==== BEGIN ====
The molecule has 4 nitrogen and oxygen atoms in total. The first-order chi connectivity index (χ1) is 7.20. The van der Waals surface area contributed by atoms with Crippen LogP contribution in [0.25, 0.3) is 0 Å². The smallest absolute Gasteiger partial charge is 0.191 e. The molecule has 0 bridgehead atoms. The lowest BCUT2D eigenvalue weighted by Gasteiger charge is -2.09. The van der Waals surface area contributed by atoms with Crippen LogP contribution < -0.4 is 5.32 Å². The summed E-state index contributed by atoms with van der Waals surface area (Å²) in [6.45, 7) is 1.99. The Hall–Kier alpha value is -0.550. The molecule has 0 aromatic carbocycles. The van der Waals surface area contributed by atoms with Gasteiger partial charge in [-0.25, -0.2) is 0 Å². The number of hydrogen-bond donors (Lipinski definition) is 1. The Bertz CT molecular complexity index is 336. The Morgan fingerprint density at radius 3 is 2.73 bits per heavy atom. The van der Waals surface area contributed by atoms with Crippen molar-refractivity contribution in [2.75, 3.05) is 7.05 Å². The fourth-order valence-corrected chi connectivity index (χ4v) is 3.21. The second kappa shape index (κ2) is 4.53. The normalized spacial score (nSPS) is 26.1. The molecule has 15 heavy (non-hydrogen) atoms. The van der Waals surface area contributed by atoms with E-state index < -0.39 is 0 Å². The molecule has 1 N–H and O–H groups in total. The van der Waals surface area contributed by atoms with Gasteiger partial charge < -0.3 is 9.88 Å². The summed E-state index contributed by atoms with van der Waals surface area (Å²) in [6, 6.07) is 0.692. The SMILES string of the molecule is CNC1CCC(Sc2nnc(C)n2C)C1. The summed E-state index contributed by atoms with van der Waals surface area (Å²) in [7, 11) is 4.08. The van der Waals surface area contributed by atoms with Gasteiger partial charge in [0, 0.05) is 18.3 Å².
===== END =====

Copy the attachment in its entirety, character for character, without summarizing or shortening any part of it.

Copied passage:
The molecule has 4 nitrogen and oxygen atoms in total. The first-order chi connectivity index (χ1) is 7.20. The van der Waals surface area contributed by atoms with Crippen LogP contribution in [0.25, 0.3) is 0 Å². The smallest absolute Gasteiger partial charge is 0.191 e. The molecule has 0 bridgehead atoms. The lowest BCUT2D eigenvalue weighted by Gasteiger charge is -2.09. The van der Waals surface area contributed by atoms with Crippen LogP contribution < -0.4 is 5.32 Å². The summed E-state index contributed by atoms with van der Waals surface area (Å²) in [6.45, 7) is 1.99. The Hall–Kier alpha value is -0.550. The molecule has 0 aromatic carbocycles. The van der Waals surface area contributed by atoms with Gasteiger partial charge in [-0.25, -0.2) is 0 Å². The number of hydrogen-bond donors (Lipinski definition) is 1. The Bertz CT molecular complexity index is 336. The Morgan fingerprint density at radius 3 is 2.73 bits per heavy atom. The van der Waals surface area contributed by atoms with Crippen molar-refractivity contribution in [2.75, 3.05) is 7.05 Å². The fourth-order valence-corrected chi connectivity index (χ4v) is 3.21. The second kappa shape index (κ2) is 4.53. The normalized spacial score (nSPS) is 26.1. The molecule has 15 heavy (non-hydrogen) atoms. The van der Waals surface area contributed by atoms with E-state index < -0.39 is 0 Å². The molecule has 1 N–H and O–H groups in total. The van der Waals surface area contributed by atoms with Gasteiger partial charge < -0.3 is 9.88 Å². The summed E-state index contributed by atoms with van der Waals surface area (Å²) in [6, 6.07) is 0.692. The SMILES string of the molecule is CNC1CCC(Sc2nnc(C)n2C)C1. The summed E-state index contributed by atoms with van der Waals surface area (Å²) in [7, 11) is 4.08. The van der Waals surface area contributed by atoms with Gasteiger partial charge in [0, 0.05) is 18.3 Å².